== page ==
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Eze Imade Eribo (AR '13) Wins Global Architectural Graduate Award

POSTED ON: October 17, 2013

Eze Imade Eribo's radio station / smokehouse fishing raft design, from above A schematic diagram of Eze Imade Eribo's winning radio station / smokehouse design A detail map of the Bakassi peninsula from Ms. Eribo's thesis Stilt housing in the Bakassi peninsula. Photo courtesy of Eze Imade Eribo
Eze Imade Eribo's radio station / smokehouse fishing raft design, from above

The Architectural Review has named Floating Radio Station and Fish Smoking Facility, the thesis project by Eze Imade Eribo (AR '13), as a Runner Up in its second annual Global Architecture Graduate Awards. Ms. Eribo made the shortlist of five lauded undergraduate projects from around the world, including Belgium, Chile and the UK. It is the only winning project from the United States. "The awards seek to identify projects with a critical position that advance the role of architecture in an increasingly fractured yet globalized world," according to the GAGA website.

"I was definitely overwhelmed," Ms. Eribo writes via email from Milan, Italy where she is studying for a Masters degree at Domus Academy. "Besides being a personal victory, I am ecstatic that I get to fly the Cooper Union flag!" Ms. Eribo, who appeared in our 2013 snapshot of graduating students, was born and raised in Nigeria’s capital city Abuja. As a teenager she authored a book of poems and plays before graduating high school at age 16. After applying to medical schools she changed her mind and came to The Irwin S. Chanin School of Architecture.

Eze Imade Eribo

As her thesis site Ms. Eribo chose the Bakassi peninsula, a disputed territory between Nigeria and Cameroon. A wet lowland comprised of mangrove-covered islands and stilt houses, the economy of Bakassi peninsula relies chiefly on exporting fish caught by raft and then smoked. Originally under Nigerian control, Cameroon claimed sovereignty over the area, winning a 2002 judgment by the International Court of Justice. Transfer of power was just concluded on August 15 of this year, a process started in 2006. Ms. Eribo, who had never been there before, travelled to the site thanks to a grant from the William Cooper Mack Fellowship in 2012. While there Ms. Eribo heard local Nigerian's tales of persecution at the hands of the Cameroonian government.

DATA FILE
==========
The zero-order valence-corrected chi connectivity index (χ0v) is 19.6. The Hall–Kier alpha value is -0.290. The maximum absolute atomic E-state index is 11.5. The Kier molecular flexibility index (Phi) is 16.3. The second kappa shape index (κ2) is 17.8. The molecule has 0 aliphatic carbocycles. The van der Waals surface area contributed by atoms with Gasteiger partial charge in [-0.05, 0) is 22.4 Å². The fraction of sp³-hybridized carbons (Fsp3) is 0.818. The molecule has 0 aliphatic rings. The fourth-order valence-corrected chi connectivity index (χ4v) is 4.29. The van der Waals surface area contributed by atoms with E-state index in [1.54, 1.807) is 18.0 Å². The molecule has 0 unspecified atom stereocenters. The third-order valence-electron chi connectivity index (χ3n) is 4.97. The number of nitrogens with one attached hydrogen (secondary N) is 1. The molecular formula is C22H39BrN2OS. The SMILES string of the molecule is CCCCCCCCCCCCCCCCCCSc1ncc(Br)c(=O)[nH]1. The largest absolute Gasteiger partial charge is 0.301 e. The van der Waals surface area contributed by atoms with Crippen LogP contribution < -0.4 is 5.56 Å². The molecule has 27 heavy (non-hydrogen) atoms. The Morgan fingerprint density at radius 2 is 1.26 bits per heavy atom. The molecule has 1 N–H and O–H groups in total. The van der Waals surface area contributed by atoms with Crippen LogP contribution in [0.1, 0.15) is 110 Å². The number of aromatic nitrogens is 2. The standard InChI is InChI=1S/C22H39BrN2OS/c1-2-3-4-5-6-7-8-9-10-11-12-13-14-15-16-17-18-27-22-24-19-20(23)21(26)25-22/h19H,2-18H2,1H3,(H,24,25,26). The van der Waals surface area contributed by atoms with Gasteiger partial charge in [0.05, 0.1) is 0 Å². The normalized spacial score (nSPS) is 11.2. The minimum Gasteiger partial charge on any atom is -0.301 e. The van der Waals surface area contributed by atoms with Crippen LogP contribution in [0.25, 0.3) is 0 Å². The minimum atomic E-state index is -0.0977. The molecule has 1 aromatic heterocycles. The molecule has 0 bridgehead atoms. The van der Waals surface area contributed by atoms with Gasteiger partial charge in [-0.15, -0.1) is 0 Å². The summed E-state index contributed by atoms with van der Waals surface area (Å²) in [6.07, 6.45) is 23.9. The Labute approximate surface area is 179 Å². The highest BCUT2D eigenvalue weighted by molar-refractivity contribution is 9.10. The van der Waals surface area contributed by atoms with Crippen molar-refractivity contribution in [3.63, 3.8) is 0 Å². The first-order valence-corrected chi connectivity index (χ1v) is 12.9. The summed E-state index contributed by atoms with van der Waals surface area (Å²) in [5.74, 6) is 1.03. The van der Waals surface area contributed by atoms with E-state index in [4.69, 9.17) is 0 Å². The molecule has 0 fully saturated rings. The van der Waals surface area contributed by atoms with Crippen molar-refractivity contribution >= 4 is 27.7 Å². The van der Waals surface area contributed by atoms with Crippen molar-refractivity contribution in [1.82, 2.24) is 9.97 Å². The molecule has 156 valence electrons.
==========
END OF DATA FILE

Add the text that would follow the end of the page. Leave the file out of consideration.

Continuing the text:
Ms. Eribo's thesis proposes to build a fishing raft using local materials that acts like a floating smokehouse but also secretly houses a recording studio and radio station. It would collect stories of displacement and persecution, then rebroadcast them in the form of folk tales, which would be a more politically palatable form of witnessing. "This project addresses huge existential subjects − alienation, oppression, loss of identity − and offers a response which is not only practical, but utterly compelling in its simplicity," Isabel Allen, a 2013 GAGA judge, says about Ms. Eribo's project. "This is an exemplary essay on clarity of thought and economy of means. And it’s hugely refreshing to see mapping used in a very literal sense, for communication as opposed to obfuscation."

"Eze Eribo has a creative soul with deep roots that connect her psychic life to all her work, written, drawn, or modeled in exceptional ways.," Prof. David Turnbull, who with Professors Hayley Eber and Urtzi Grau comprised the School of Architecture's Thesis faculty, says. "I think that a rich responsiveness to life as it is lived is abundantly evident in her thesis project and that is, precisely, the reason the judges awarded her a prize."

During her studies Ms. Eribo finds time to work on making the floating radio station into a reality. "It was always my goal to implement my project because I honestly believe design should serve humanity," Ms. Eribo writes. "There will be a lot of hurdles. Although it is a design project it is also a political statement, and will naturally attract resistance. But for now I'm constantly improving on the design and the technology (not just radio, but perhaps ad-hoc systems as well), educating myself and reaching out to key people. I can't absolutely promise completion by 2014 but I think it's a good time frame to keep me on my toes!"

  • Founded by inventor, industrialist and philanthropist Peter Cooper in 1859, The Cooper Union for the Advancement of Science and Art offers education in art, architecture and engineering, as well as courses in the humanities and social sciences.

  • “My feelings, my desires, my hopes, embrace humanity throughout the world,” Peter Cooper proclaimed in a speech in 1853. He looked forward to a time when, “knowledge shall cover the earth as waters cover the great deep.”

  • From its beginnings, Cooper Union was a unique institution, dedicated to founder Peter Cooper's proposition that education is the key not only to personal prosperity but to civic virtue and harmony.

  • Peter Cooper wanted his graduates to acquire the technical mastery and entrepreneurial skills, enrich their intellects and spark their creativity, and develop a sense of social justice that would translate into action.